Steve is a friend of mine. He is more than a friend, he is my mentor in living with (and hopefully without) hepatitis C. He is one of the people who helped me find the courage to live openly with my diagnosis. He has supported me down the line when I decided to be interviewed and start advocating for better access to the new treatments. 

He is also very sick. 

Today the Sydney Morning Herald, one of Australia’s leading newspapers, did a story about Steve:  his failed interferon regimes; his wait for treatment; the inexorable slide down the slope of cirrhosis. At last his success with Sofosbuvir and Olysio in clearing the virus, but that treatment coming too late for his liver. He is now on the transplant list. He is waiting for a new liver so he can have his old life back.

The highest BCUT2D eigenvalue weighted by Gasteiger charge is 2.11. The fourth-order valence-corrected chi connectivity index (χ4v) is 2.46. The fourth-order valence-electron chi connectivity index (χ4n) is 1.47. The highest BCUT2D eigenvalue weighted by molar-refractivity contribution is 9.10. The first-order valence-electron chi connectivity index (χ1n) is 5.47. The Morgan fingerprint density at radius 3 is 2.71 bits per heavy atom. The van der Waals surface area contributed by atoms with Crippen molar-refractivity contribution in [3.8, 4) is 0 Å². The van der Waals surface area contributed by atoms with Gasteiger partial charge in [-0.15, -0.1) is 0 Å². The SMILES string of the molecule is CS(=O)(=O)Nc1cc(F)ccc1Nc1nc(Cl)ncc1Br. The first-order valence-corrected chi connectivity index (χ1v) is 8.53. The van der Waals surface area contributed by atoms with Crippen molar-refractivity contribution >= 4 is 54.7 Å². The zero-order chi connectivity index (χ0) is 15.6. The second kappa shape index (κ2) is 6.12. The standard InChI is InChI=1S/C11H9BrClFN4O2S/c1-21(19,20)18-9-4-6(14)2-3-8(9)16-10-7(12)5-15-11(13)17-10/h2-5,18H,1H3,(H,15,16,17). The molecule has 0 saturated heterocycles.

How many people will it take ending up as sick as Steve for our government to approve these life-saving drugs? How many people will the government decide can be kicked to the kerb before they start to save some instead? 

How many?

human-567566_640.jpgEven one person is one person too many. For a government that prides itself on upholding the sanctity of life, they certainly seem willing to let a lot of people risk losing theirs.

This is a curable virus. Cure rates are generally 90% and greater. That’s better than the odds with a lot of expensive cancer treatments, and yet we wait. We’ve waited for a cure to be developed. We’ve waited for it to be trialled. We’ve waited for it to be approved. And now we wait for access.

How long?

time-430625_640.jpgFor some people, a day is too long. For others, a week. Everyone with hepatitis C knows the virus will progress. It won’t kill everyone, but it will certainly seriously affect their quality of life. How much longer are our politicians prepared to play god with people’s lives?

How much longer must we wait? How many more people must we sacrifice?

What will it take?